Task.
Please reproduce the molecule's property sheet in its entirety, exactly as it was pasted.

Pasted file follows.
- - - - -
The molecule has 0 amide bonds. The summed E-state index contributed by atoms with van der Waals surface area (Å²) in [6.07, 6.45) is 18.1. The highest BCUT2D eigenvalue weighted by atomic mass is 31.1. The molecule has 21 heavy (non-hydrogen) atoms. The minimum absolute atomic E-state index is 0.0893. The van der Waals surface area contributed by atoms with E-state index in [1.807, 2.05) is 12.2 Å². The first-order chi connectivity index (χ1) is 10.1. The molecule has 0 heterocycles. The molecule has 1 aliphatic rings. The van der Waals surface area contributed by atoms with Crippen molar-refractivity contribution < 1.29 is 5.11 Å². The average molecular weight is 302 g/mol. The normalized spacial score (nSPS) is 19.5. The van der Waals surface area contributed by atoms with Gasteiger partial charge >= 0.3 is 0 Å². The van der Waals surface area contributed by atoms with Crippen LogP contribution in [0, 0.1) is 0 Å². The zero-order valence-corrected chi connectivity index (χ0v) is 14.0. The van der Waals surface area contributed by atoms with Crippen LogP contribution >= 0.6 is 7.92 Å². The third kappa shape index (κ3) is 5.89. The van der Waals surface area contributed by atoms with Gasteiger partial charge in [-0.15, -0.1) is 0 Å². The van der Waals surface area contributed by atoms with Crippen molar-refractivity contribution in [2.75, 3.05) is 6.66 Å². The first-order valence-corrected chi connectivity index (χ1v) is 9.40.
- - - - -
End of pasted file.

The molecule has 0 amide bonds. The summed E-state index contributed by atoms with van der Waals surface area (Å²) in [6.07, 6.45) is 18.1. The highest BCUT2D eigenvalue weighted by atomic mass is 31.1. The molecule has 21 heavy (non-hydrogen) atoms. The minimum absolute atomic E-state index is 0.0893. The van der Waals surface area contributed by atoms with E-state index in [1.807, 2.05) is 12.2 Å². The first-order chi connectivity index (χ1) is 10.1. The molecule has 0 heterocycles. The molecule has 1 aliphatic rings. The van der Waals surface area contributed by atoms with Crippen molar-refractivity contribution < 1.29 is 5.11 Å². The average molecular weight is 302 g/mol. The normalized spacial score (nSPS) is 19.5. The van der Waals surface area contributed by atoms with Gasteiger partial charge >= 0.3 is 0 Å². The van der Waals surface area contributed by atoms with Crippen LogP contribution in [0, 0.1) is 0 Å². The zero-order valence-corrected chi connectivity index (χ0v) is 14.0. The van der Waals surface area contributed by atoms with Crippen LogP contribution >= 0.6 is 7.92 Å². The third kappa shape index (κ3) is 5.89. The van der Waals surface area contributed by atoms with Gasteiger partial charge in [-0.15, -0.1) is 0 Å². The van der Waals surface area contributed by atoms with Crippen molar-refractivity contribution in [2.75, 3.05) is 6.66 Å². The first-order valence-corrected chi connectivity index (χ1v) is 9.40.